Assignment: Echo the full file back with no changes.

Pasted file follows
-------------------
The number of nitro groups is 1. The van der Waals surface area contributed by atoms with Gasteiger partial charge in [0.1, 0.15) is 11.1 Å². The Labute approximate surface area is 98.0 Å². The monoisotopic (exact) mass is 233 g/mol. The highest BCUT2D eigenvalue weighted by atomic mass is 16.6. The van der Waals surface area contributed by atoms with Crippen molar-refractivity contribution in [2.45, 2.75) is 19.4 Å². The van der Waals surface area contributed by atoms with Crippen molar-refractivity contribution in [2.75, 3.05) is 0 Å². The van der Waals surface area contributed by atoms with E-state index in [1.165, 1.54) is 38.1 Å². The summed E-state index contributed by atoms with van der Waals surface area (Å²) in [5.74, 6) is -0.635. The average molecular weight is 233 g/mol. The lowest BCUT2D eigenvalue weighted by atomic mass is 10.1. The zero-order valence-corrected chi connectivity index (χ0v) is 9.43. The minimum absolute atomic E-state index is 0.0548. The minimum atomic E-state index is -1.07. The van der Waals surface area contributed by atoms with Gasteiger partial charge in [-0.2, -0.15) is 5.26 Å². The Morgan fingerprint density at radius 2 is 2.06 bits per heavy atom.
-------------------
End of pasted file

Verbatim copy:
The number of nitro groups is 1. The van der Waals surface area contributed by atoms with Gasteiger partial charge in [0.1, 0.15) is 11.1 Å². The Labute approximate surface area is 98.0 Å². The monoisotopic (exact) mass is 233 g/mol. The highest BCUT2D eigenvalue weighted by atomic mass is 16.6. The van der Waals surface area contributed by atoms with Crippen molar-refractivity contribution in [2.45, 2.75) is 19.4 Å². The van der Waals surface area contributed by atoms with Crippen molar-refractivity contribution in [2.75, 3.05) is 0 Å². The van der Waals surface area contributed by atoms with E-state index in [1.165, 1.54) is 38.1 Å². The summed E-state index contributed by atoms with van der Waals surface area (Å²) in [5.74, 6) is -0.635. The average molecular weight is 233 g/mol. The lowest BCUT2D eigenvalue weighted by atomic mass is 10.1. The zero-order valence-corrected chi connectivity index (χ0v) is 9.43. The minimum absolute atomic E-state index is 0.0548. The minimum atomic E-state index is -1.07. The van der Waals surface area contributed by atoms with Gasteiger partial charge in [-0.2, -0.15) is 5.26 Å². The Morgan fingerprint density at radius 2 is 2.06 bits per heavy atom.